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  • Adj.




To spit intentionally in someone’s face is unconscionable. This sort of unconscionable and unacceptable behavior shows no restraint and is both extremely rude and positively indecent. For a parent to teach a child that anger can be acceptably shown in this way is unconscionable and entirely unreasonable. Learning socially acceptable behavior is important, and to think that aggressive actions are a better way to communicate than with words is outrageously wrong and unconscionable.

Quiz: What is an unconscionable act?

  • Intentionally careless in an underhanded sort of way.
  • Instinctive and done without thinking of consequences.
  • Not kept in check by reasonable ideas of what is morally correct.

Memory Hook

Unconscionable Only if Unconscious The only way that Frida the good nun would be able to commit an unconscionable crime would be if she were unconscious at the time of doing it.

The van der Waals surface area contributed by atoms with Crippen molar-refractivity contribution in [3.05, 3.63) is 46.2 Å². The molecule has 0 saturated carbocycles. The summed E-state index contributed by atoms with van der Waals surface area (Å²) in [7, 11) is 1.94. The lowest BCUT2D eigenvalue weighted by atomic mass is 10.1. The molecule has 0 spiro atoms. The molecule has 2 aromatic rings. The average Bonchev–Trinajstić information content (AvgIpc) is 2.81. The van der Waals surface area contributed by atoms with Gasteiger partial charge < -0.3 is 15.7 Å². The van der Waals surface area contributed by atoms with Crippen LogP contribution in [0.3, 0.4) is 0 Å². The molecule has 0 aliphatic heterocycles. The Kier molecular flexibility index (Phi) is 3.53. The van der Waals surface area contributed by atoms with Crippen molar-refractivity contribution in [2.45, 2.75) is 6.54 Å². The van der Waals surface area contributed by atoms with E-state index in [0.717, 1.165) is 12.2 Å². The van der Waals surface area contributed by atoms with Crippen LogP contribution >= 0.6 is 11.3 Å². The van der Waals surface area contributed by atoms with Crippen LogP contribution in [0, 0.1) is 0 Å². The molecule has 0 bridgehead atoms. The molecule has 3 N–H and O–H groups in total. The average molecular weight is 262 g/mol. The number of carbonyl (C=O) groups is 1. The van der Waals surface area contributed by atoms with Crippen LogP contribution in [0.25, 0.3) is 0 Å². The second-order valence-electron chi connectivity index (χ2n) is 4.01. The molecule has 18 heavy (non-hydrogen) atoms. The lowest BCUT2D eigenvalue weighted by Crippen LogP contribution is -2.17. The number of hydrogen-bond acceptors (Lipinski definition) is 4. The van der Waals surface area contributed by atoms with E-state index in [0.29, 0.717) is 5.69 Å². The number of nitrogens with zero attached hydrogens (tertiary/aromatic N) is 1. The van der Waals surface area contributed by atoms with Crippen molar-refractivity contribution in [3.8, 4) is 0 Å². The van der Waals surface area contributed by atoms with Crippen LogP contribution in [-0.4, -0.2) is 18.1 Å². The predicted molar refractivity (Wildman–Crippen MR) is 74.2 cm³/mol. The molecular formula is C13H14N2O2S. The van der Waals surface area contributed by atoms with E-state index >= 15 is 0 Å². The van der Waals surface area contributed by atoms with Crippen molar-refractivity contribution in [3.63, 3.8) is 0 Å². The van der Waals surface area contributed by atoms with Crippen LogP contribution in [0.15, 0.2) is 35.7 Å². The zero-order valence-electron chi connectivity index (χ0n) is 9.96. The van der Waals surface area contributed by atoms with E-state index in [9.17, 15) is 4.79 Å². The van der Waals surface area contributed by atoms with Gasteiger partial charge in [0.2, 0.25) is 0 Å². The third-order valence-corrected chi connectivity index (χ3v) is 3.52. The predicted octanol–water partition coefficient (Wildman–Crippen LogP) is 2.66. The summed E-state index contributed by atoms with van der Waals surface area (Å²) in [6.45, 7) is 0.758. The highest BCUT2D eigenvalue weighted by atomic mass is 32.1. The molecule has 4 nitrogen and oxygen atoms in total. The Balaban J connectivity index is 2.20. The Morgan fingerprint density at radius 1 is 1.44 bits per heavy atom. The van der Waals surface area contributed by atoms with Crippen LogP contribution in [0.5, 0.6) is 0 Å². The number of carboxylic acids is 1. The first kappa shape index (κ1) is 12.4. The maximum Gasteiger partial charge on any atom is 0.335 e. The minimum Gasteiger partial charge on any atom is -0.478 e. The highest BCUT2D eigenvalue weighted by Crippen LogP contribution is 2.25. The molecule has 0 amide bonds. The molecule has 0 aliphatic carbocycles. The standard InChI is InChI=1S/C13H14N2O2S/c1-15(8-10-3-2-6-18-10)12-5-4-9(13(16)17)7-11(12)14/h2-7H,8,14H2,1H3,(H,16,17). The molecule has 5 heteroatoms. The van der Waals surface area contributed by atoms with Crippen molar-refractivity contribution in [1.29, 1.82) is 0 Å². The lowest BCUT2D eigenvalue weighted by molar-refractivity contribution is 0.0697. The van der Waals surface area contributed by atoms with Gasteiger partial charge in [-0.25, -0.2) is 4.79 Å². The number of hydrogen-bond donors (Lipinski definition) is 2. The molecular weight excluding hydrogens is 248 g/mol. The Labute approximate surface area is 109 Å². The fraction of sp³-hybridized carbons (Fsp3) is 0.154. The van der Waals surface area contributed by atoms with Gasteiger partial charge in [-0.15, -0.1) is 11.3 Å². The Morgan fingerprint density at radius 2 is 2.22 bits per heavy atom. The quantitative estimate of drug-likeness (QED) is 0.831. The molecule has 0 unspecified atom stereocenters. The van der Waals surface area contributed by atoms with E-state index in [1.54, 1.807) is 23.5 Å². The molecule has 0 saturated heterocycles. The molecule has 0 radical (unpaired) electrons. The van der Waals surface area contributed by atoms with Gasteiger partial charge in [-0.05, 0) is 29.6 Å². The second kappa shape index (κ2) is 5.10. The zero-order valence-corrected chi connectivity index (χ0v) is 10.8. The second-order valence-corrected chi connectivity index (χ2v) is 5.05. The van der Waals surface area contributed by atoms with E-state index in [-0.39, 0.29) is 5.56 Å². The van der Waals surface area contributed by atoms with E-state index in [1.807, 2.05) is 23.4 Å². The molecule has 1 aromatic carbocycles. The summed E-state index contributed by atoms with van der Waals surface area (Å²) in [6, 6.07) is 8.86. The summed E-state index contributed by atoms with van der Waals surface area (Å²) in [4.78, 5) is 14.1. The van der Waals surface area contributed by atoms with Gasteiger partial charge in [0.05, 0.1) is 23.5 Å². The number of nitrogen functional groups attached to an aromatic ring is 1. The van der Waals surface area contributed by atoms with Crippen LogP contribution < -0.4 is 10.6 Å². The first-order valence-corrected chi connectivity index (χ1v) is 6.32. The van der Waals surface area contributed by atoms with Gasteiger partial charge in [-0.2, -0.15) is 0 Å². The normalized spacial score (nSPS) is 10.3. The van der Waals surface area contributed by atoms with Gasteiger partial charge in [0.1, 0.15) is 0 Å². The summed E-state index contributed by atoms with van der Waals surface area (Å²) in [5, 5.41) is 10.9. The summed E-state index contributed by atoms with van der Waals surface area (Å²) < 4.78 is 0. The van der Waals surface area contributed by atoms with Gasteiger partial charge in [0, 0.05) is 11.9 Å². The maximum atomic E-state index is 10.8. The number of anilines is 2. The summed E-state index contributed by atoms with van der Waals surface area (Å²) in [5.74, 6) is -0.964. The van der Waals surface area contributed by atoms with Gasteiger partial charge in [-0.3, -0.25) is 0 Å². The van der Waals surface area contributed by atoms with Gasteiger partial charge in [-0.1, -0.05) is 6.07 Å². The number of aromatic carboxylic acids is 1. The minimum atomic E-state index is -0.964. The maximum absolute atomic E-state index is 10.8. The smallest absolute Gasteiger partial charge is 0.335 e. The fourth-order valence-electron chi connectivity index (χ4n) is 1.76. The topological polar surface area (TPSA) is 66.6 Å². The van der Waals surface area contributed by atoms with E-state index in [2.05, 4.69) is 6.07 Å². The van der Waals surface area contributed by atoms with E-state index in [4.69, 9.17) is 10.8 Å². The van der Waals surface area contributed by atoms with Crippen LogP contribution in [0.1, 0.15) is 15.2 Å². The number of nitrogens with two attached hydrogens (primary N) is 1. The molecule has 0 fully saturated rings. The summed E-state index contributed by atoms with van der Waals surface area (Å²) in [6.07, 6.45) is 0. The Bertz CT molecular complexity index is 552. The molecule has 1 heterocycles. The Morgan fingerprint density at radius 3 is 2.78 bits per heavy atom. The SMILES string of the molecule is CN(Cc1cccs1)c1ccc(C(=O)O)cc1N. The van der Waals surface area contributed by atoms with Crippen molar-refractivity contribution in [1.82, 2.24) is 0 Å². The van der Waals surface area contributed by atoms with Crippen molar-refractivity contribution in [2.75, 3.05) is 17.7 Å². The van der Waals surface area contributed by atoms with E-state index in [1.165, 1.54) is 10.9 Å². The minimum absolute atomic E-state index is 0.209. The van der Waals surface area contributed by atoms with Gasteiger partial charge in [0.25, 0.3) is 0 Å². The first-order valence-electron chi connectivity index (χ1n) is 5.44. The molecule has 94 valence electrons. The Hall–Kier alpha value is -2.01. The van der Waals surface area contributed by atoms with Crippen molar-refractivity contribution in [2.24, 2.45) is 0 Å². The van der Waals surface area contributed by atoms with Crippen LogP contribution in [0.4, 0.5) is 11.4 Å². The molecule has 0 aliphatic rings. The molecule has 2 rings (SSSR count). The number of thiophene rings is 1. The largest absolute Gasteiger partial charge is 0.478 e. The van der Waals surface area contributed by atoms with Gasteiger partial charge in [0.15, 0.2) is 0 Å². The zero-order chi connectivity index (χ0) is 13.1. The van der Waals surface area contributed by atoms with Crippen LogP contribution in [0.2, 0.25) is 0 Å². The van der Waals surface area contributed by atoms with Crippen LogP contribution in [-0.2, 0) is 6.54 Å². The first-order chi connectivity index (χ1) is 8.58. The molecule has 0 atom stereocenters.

• Russian Olga Yegorova, 29, was cleared Saturday by the International Amateur Athletic Federation, the result of an unconscionable oversight that leaves the championships — and the sport — open to a sweeping embarrassment. —Sports Illustrated
  • The American experience clearly shows the huge cost that excessive and arbitrary litigation can bring for prices, jobs and innovation through damages, punitive damages, unconscionable lawyers' fees and jury decisions. —The Economist
  • Public school choice avoids the politically unacceptable option of compulsory busing on the one hand and the socially unconscionable alternative of school segregation on the other. —The Christian Science Monitor
  • Debtors pray that this Court will find the relationship between Creditor and Debtor in this case to be unconscionable with clear elements of duress. —The Washington Post

Word Ingredients

un- not, opposite of
con- thoroughly
sci know
-able handy, capable of

If one commits unconscionable acts, one is “capable of” of doing the “opposite of” what one “thoroughly knows” to be the right thing.

Word Constellation


Word Variants

conscionable adj principled; acceptable to one's conscience or moral standards